Zoos are always a big dilemma for me, but I hope it will change soon.
Since I read about how captivity affects the animal behaviour, I hate the idea of keeping wild animals in zoos. It hurts them, and that’s not where they belong.
However, zoos are meant to play a great role in conservation, education and research. But only a few are serious about conservation when many others are about making profits. With all their marketing efforts, it’s not always easy for the visitors to do research and find out the real objectives of the zoo they plan to visit. The latest surveys from the UK reveal a huge disparity in public perceptions about zoos and the reality of their contribution to conservation (more details here).
Should we close our zoos?
I don’t think so. At least not all of them. Sanctuaries that work hard to save injured wild animals are important.
It’s essential to keep a solution for those who don’t have the luxury to see animals in their wild habitat or to travel to their native region to visit a sanctuary.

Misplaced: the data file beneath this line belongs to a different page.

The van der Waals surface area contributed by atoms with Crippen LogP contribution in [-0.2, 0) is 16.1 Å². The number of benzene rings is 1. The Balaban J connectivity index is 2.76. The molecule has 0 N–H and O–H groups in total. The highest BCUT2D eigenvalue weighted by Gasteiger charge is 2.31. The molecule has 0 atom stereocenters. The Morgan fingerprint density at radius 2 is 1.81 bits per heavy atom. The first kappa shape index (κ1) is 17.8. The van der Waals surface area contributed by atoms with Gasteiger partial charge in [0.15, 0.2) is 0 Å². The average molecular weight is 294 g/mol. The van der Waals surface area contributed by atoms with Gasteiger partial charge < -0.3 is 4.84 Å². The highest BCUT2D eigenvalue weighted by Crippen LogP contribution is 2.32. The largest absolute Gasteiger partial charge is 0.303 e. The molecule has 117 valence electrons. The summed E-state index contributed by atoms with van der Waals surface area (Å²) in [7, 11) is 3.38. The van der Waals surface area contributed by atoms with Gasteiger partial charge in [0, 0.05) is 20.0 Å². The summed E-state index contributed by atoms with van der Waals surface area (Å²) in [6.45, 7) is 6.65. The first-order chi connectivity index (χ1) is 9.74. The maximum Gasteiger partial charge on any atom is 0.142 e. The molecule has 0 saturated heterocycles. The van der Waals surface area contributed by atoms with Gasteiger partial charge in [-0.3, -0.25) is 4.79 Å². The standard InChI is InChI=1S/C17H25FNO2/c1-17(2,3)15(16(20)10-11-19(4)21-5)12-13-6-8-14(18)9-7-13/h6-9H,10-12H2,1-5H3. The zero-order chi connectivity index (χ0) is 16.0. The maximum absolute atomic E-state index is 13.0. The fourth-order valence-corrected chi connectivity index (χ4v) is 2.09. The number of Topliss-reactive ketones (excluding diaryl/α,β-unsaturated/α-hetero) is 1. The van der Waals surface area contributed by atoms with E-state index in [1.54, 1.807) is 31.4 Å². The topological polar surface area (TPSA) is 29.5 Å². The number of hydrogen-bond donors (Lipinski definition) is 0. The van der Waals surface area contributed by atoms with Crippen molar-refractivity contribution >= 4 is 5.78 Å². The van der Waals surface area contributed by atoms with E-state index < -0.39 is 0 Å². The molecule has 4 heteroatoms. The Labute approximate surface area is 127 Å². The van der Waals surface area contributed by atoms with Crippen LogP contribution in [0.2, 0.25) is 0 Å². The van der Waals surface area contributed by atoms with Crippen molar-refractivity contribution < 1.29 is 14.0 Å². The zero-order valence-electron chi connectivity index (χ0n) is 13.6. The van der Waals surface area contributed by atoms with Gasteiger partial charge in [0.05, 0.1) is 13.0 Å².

A zoo offers an entertaining trip that provides a chance to educate and create powerful experiences. They are a way to inspire people to support causes to save everyone on the planet. If a few are sacrificed in captivity to help the others survive, is it a bad deal? If there is another option, it sounds like a bad deal.
What if there was a way to interact with the wild animals without keeping them captive?
I came across a letter from Justin Francis, CEO of Responsible Travel, addressed to Tim Cook, CEO of Apple. He’s trying to get one of the most innovative and disruptive tech firm to work on a Virtual Reality solution that could offer an experience powerful enough to inspire people without keeping wild animals in captivity. I am passionate about travelling, technology and sustainability, so I love this idea.
Of course, virtual reality will never replace the sensations of seeing wild animals for real, in the habitat where they belong. But I believe it could easily match the experience of seeing them in cages. It has the potential to educate and inspire – even more than a zoo if it’s well done.
And the business model is financially viable too. Zoos are very expensive to maintain, which is why animals can sometimes end up in poor conditions. Once the technology is developed, costs to keep up a virtual park would be lower. More profits could be used for the critical research on conservation.
What do you think? Would you be interested in a Virtual Reality experience rather than seeing animals in captivity? I’d love to hear your thoughts; please leave a comment below.